The thirst for water in the Western U.S. will likely not be quenched in the near future.
Drought conditions are expected to persist in the West, which is already amid a decades-long megadrought, through 2022 and beyond, according to the National Oceanic and Atmospheric Administration's drought outlook.
The drought will remain the worst from California to the Northern Plains, according to the report.
Precipitation totals in the Southwest over the 20 months from January 2020 and August 2021 are the lowest on record since at least 1895, according to the report. The 2021 to 2022 winter season is forecast to be drier than average.
The megadrought that's plaguing much of the West is a direct consequence of climate change, experts have told ABC News.
The new NOAA report did not outright blame warming temperatures across the globe for the regional drought, but stated the drought is occurring due to "successive seasons of below average precipitation that appear to have come from natural, but unfavorable, variables in the atmosphere."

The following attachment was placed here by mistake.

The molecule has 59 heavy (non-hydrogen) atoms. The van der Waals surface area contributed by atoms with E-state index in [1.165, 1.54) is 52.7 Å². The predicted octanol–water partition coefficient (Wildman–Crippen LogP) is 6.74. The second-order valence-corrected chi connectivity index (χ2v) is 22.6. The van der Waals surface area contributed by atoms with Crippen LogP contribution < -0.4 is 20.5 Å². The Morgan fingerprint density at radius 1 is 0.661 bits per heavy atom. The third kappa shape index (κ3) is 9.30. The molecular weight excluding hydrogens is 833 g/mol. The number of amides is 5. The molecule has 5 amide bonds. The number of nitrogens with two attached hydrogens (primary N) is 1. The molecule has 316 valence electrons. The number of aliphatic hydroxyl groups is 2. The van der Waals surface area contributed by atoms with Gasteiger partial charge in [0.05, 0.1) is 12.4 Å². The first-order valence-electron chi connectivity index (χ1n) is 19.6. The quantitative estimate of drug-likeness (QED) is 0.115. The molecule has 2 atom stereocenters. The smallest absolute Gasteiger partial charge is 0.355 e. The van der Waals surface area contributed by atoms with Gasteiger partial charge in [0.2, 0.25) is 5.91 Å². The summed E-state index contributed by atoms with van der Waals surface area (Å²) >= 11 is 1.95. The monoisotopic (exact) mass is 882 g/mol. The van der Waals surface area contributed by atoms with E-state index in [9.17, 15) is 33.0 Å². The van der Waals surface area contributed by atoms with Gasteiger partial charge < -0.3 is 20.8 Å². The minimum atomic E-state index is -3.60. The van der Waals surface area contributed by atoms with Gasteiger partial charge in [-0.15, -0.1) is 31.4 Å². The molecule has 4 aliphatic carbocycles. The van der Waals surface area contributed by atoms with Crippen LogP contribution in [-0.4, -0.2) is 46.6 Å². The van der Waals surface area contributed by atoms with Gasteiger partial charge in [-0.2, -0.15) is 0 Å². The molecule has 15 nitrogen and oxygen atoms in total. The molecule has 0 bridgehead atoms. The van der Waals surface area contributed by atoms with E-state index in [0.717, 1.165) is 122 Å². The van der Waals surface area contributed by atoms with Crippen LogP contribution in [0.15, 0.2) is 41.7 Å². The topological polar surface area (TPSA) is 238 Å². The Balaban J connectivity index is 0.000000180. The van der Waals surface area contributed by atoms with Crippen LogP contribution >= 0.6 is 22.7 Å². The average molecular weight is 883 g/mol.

NOAA scientists did concede that continued greenhouse gas emissions will exacerbate drought conditions in the Southwest and that "increasing atmospheric demand for water" will only end if human-caused greenhouse gas emissions are reduced.
"Continued warming of the U.S Southwest due to greenhouse gas emissions will make even randomly occurring seasons of average- to below-average precipitation a potential drought trigger and intensify droughts beyond what would be expected from rainfall or snowpack deficits alone," the report stated.
La Nina is expected to develop in the coming months will bring some relief to the drought in the Pacific Northwest, NOAA's Climate Prediction Center has announced.
While the impacts from La Nina can vary and be hard to predict, it typically brings drier than average conditions across the southern U.S., including parts of the Southwest, and above average rain conditions in the Pacific Northwest, especially along the coast, which could help to alleviate drought conditions there.
ABC News' Julia Jacobo contributed to this report.